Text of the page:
Robot Name: Escargoat

Team Summary: In 2017, the team developed an innovative gear delivery mechanism using a pendulum that allowed the robot to place a gear on a peg reliably regardless of robot placement and angle, allowing our robot to deliver gears very quickly and efficiently. We also built a signature snail shaped ball path and shooter  which accelerated balls using 3 stages of acceleration rollers and two ball streams to achieve a throughput of 14 balls per second. The robot’s controls incorporated a text-to-speech debugging interface, as well as computer vision alignment and a limit switch to sense when the gear peg entered into our robot. The gear delivery mechanism, as well as its 2-speed drivetrain, made Escargoat a formidable gear scoring robot.





Robot Name: Goat-Goat

Team Summary: In 2016, 190 developed an innovative drivetrain known as “Tracuate”, meaning that the ends of the two tread drive would actuate back and forth. This allowed the robot to seamlessly traverse the different defenses in either direction. In addition to this the Goat-Goat had dual manipulators that, in addition to helping with the traversal of the more difficult defenses such as the Portcullis or the Cheval de Frise, was able to intake and score boulders in the tower low goal and feed to the Shooper, which fired boulders into the high goal. Although the high goal shooting capabilities were not developed until late into season, the Goat-Goat excelled as a low goal scoring and defense crossing robot, placing as 1st seed at the Rhode Island Event and making it to the finals at the Montgomery Event.

Robot Name: Giraffe-Goat

Team Summary: This game called for a robot that could stack totes over six feet high, and move them with stability. This led to a very tall robot, hence the name giraffe goat. Team 190 decided to innovatively use sensors to automate the connection process. This would allow the robot to auto align to the tote, and pick it up. We experimented with 3D printing, by making our hooks with the 3D printer. The hooks were the parts that underwent the most change. Because the game had bins to pick up along with the totes, we realized we needed hooks that not only picked up the totes reliable, but also were able to pick up the bins, which had a slightly different angle. The hooks also had to be able to let go of the totes somehow for load off.

Our innovative drop off method, of tilting the chainsaw forward, exemplified the type of thinking prized by Team 190.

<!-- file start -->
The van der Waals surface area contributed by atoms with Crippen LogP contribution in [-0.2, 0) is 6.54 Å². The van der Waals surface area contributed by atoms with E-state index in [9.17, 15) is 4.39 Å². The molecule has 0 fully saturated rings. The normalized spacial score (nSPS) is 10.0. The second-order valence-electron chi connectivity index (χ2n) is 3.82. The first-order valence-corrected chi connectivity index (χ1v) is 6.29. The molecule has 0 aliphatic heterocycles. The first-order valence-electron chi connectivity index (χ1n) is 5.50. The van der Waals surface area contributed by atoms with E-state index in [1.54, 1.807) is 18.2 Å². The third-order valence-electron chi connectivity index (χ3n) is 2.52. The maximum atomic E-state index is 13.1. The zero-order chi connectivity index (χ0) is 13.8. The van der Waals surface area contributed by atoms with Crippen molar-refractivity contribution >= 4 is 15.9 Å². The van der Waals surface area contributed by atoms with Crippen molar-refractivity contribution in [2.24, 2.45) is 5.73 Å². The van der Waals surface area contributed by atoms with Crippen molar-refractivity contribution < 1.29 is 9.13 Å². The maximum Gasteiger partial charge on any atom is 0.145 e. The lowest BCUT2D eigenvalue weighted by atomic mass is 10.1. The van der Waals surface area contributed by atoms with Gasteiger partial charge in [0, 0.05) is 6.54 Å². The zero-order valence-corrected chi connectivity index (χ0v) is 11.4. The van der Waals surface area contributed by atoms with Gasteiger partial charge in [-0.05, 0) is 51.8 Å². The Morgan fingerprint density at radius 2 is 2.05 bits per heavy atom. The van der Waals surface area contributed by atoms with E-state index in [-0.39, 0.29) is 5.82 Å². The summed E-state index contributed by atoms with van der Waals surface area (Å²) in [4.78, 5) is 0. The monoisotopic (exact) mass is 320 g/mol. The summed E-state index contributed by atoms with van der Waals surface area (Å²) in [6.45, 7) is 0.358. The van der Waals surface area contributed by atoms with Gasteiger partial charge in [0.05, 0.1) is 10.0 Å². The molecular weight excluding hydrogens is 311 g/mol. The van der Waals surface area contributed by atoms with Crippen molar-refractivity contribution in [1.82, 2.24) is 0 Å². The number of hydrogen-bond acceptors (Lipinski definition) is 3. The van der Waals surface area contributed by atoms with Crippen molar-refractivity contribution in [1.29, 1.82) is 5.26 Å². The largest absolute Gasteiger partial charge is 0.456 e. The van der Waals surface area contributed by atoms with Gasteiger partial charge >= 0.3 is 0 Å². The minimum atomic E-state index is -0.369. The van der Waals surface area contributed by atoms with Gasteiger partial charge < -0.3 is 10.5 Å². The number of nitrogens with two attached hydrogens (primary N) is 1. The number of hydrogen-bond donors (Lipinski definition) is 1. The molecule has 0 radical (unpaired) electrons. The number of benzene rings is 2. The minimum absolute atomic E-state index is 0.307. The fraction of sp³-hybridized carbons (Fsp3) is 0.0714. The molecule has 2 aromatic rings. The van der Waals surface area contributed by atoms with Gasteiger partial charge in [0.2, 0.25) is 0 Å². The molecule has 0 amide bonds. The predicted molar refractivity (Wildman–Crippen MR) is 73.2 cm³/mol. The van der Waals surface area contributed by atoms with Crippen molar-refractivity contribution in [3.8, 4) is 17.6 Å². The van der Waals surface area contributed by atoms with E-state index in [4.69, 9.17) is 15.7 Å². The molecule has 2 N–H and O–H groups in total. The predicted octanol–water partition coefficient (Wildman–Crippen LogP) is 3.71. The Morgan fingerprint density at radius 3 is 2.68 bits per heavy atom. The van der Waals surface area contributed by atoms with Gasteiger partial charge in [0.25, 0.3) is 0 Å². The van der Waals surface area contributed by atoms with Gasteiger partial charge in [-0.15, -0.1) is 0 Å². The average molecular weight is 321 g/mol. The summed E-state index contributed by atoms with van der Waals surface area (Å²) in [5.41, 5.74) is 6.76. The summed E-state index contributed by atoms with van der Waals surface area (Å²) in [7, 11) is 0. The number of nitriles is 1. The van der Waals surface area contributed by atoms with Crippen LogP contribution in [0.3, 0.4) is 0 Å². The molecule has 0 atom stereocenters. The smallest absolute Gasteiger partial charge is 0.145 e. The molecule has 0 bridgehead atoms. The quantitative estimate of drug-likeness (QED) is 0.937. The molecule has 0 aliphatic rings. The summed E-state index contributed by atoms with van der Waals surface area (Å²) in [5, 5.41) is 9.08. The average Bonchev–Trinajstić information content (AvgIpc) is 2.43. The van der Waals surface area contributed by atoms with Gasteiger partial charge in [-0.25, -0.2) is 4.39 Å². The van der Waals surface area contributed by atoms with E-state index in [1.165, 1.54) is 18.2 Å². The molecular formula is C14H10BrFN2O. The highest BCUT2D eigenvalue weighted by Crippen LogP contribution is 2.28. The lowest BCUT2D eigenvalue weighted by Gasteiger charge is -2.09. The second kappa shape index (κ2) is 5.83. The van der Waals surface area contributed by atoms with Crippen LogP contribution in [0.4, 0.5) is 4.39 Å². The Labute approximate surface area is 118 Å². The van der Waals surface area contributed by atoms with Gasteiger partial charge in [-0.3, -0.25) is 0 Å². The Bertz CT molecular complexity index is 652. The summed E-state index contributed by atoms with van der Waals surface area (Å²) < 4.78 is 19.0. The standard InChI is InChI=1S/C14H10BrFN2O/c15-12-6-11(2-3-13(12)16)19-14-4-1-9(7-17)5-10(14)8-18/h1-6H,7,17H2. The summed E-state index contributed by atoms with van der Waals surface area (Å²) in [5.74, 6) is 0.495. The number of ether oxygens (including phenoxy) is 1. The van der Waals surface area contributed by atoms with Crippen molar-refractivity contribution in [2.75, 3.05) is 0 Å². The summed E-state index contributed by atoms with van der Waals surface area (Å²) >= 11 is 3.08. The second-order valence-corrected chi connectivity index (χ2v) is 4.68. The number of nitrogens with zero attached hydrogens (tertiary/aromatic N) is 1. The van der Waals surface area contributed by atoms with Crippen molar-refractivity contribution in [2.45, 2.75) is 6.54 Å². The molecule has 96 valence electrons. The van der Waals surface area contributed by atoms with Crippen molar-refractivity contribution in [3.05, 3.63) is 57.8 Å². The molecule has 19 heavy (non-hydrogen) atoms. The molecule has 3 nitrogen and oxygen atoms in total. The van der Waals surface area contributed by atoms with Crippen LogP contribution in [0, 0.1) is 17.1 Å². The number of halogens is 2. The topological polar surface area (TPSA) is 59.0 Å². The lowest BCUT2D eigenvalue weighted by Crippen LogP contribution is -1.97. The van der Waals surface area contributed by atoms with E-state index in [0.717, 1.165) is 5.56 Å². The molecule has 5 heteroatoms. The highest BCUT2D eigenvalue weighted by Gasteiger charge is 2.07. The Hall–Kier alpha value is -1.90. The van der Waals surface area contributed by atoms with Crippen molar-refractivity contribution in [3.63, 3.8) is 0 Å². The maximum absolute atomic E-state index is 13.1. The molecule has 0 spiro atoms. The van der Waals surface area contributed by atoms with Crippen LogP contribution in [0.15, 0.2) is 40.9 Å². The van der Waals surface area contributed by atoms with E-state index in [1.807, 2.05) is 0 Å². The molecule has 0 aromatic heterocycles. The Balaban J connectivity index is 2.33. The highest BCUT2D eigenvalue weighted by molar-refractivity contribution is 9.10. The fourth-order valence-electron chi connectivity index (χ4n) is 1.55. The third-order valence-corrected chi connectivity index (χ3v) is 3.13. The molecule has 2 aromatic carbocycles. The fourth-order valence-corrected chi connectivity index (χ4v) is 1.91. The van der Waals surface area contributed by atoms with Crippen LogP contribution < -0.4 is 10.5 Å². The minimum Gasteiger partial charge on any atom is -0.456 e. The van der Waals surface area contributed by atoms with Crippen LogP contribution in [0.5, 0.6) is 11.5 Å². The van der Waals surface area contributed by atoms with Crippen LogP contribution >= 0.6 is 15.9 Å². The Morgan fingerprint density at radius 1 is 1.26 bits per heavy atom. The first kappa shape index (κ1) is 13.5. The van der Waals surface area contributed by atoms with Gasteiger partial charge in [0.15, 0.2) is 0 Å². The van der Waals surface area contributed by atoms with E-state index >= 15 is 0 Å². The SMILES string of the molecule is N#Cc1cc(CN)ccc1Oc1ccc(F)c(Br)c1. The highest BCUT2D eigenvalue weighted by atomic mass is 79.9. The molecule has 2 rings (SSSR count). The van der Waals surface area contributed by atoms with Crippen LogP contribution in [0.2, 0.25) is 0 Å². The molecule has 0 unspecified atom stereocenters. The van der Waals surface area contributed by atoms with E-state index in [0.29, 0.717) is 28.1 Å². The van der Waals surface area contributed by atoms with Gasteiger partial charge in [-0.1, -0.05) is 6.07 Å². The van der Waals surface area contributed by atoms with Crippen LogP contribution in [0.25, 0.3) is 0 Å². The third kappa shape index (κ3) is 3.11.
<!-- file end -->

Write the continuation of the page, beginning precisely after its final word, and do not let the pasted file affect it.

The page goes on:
Robot Name: Pac-Goat

Team Summary: In 2014, Team 190 had the task to build a robust robot that could play Aerial Assist, a  game in which robots had to pass one ball between themselves, shoot it over a large truss and score it in a high or low goal on the other side of the field. During the strategy decisions, the team decided that they wanted to be a robot that could both do the truss shot  and shoot into the high goal, such that the robot could potentially carry an alliance during qualifications if necessary. Since this game was a large clear field, defense was going to be quite prevalent, so the team went with six wheel drive, with omni-wheels in the back.

Additionally through prototyping, we found that an angled collector had the best chance of collecting the ball from any angle, which gave the robot the shape of Pac-Man, hence the name of the robot. To launch the ball, our team decided to use two large pneumatic pistons as air springs, which gave the most energy transfer.

Robot Name: Pharaoh Goat

Team Summary: Team 190s first priority for the 2013 season was to pull off their “Wombo Combo” in which the robot would climb to the top of the pyramid and dump Frisbees in the top. Because of this the robot was mostly oriented toward climbing although it still had a fair amount of shooting capability. The climbing mechanism utilized an impressive telescoping arm approach with a set of hooks to hold its position while it continued to move up.





Robot Name: Sad Panda Nuclear Option Goat (SPNO Goat)

Team Summary: In classic Team 190 style, the 2012 robot was designed to solve the problem of Rebound Rumble in a unique and challenging way. After many hours of difficult discussion within the team, the final strategic decision was made to shoot for the high goal from as far away as possible, hopefully from over 50 feet away near the “inbound station”.

From this decision, every aspect of the robot was sculpted to execute it as effectively as possible. A swerve drive was developed to ensure the robot could easily  navigate into several predetermined shooting positions across the field. The collector was specially shaped so that the robot could quickly receive balls from the inbound station by simply driving into the alliance station wall and dropping three balls into play. The bridge manipulator mechanism included a current sensor that was calibrated to exert as much torque as it could to tip the bridge in our favor without tipping the robot over. Finally, the shooter and turret included tons of power and a massive shooter wheel to deliver as much energy to the balls as possible with each shot.